'We will resist': anti-Bolsonaro protesters vow to defend Brazil's freedoms
Brazil 'We will resist': anti-Bolsonaro protesters vow to defend Brazil's freedoms
Protesters marched in cities to tell far-right president they respect his democratic election but he must protect democratic freedoms
Thousands of Brazilian protesters have marched through the heart of SÃ£o Paulo to tell their newly elected far-right president, Jair Bolsonaro, they recognize his demo cratic election but will resist any attempt to erode their freedoms or rights.
âNo one is giving up! No one is giving up! No one is giving up!â the protesters chanted as they began an emotional 3km procession through SÃ£o Paulo past graffiti-scrawled walls that bore the rallying cry of their movement: âNot him!â
Similar protests were held in cities across Brazil including Rio de Janeiro, Porto Alegre and Recife.
In Brazilâs economic capital, anti-Bolsonaro protesters returned to the same spot outside SÃ£o Pauloâs art museum where devotees of Brazilâs far-right preside nt-elect celebrated his stunning triumph on Sunday night.
Many carried handmade banners and signs with slogans denouncing Bolsonaro, a former paratrooper notorious for his hostility to human rights, minorities and the environment.'Flowering of hate': bitter election brings wave of political violence to Brazil Read more
âIf you threaten my existence, then I will be resistance,â read one placard.
Others carried less subtle rebukes: âFascist pig,â said one. A second read: âNeo-Nazis No!â
A mood of despondency hung in the air as shellshocked dissenters assembled on Monday evening for what they called the first public act of âresistanceâ to their extremist president who will take office on 1 January.
One protesterâs T-shirt was emblazoned with the words: âEverything sucks.â
âItâs sad for us â" above all as black people â" knowing that you are now considered a target,â said Brenda Richele, 23 , who said she believed Bolsonaro had legitimized violence against groups to which he was hostile.
Tears coursed down Richeleâs cheeks as she described her distress at having a president infamous for his racist, sexist and homophobic remarks.
âWhat we are most feeling is fear: fear of what might happen, fear of what all this might generate.â
But that dejection turned to grit as the protest swelled and its leaders urged those present not to lose hope.
âWe are here to fight and to say that we will resist. We wonât accept being killed or being treated like animals. We wonât accept being treated like a minority because we arenât one,â said Richele.Brazilâs fearful LGBT community prepares for a âproud homophobeâ Read more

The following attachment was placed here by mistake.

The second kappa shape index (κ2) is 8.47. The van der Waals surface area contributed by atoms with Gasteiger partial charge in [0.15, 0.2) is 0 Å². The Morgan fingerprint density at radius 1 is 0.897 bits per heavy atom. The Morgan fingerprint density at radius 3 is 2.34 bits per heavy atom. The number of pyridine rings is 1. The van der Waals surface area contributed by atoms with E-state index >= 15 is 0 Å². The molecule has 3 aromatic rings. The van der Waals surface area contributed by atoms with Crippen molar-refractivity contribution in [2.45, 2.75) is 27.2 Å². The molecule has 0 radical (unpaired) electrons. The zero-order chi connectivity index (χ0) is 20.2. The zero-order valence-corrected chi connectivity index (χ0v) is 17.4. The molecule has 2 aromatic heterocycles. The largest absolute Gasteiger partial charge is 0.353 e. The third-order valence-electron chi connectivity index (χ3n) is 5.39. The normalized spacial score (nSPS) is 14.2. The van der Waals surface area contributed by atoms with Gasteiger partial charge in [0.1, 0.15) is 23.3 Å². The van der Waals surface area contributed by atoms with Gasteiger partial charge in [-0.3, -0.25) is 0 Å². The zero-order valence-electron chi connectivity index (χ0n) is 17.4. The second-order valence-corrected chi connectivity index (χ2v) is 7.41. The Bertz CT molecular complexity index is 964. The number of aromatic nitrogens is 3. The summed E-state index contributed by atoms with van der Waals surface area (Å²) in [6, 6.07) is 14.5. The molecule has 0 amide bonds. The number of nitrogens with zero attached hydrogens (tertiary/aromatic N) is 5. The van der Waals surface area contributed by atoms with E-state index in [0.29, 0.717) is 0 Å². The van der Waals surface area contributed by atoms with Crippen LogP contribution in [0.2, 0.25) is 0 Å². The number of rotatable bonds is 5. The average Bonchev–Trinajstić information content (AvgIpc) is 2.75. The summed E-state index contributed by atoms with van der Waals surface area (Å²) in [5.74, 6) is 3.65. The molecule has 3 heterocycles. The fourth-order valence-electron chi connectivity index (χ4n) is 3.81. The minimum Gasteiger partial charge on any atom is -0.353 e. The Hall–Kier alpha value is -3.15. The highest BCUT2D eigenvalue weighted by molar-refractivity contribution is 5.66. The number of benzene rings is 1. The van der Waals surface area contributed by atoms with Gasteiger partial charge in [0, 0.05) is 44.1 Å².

âI feel smothered,â said Nina Gabrielle, 19, a trans woman carrying a bright pink sign urging fellow objectors to âfight like a trans girlâ.
âHe preaches hatred â¦ [and] his supporters are attacking the LGBT community. So we are here to fight. Resisting to exist!â
Addressing protesters from the top of a carnival float, feminist campaigner Carina Vitral said she had a simple message for Bolsonaro: âWe will not be banished. We will not leave the country. We will not be arrested. We will continue to fight â" on every single day of your disastrous governm ent.â
Guilherme Boulos, a rising leftist leader, said: âWe do recognise the result of the elections â¦ Bolsonaro has now been elected president of Brazil. But not Brazilâs emperor â" not the owner of Brazil. He doesnât own us.â
âA president has to respect democratic freedoms. A president has to respect the freedom of protest, the freedom of expression. He has to respect opposition and not say that they go either to jail or into exile.â
As protesters filed down SÃ£o Pauloâs Avenida Paulista flanked by military police, some in riot gear, Bolsonaro made his first public outing since being elected on Sunday with nearly 58m votes.
Bolsonaro chose an evangelical church in northern Rio de Janeiro where he appeared on stage alongside Silas Malafaia, a deeply conservative and firebrand televangelist who once called himself âthe public enemy number oneâ of Brazilâs gay movement.
âYou can expect me to be someone who is committed to Christian family values,â Bolsonaro told the congregation.
Emerson Bellini, a 35-year-old civil servant who was at the protest in SÃ£o Paulo, said he feared Brazil could go into reverse under Bolsonaro after years of social advances. âWe feel great anger â¦ there were 80 million people who didnât vote for him. People are worried about losing their political rights and the attack on our social r ights that is coming.â
But Bellini also vowed to fight back and wore a T-shirt stamped with the words: âDictatorship never again!â
âWe donât have the right to be downcast at such an important moment in our countryâs history,â he said.Topics
- Jair Bolsonaro
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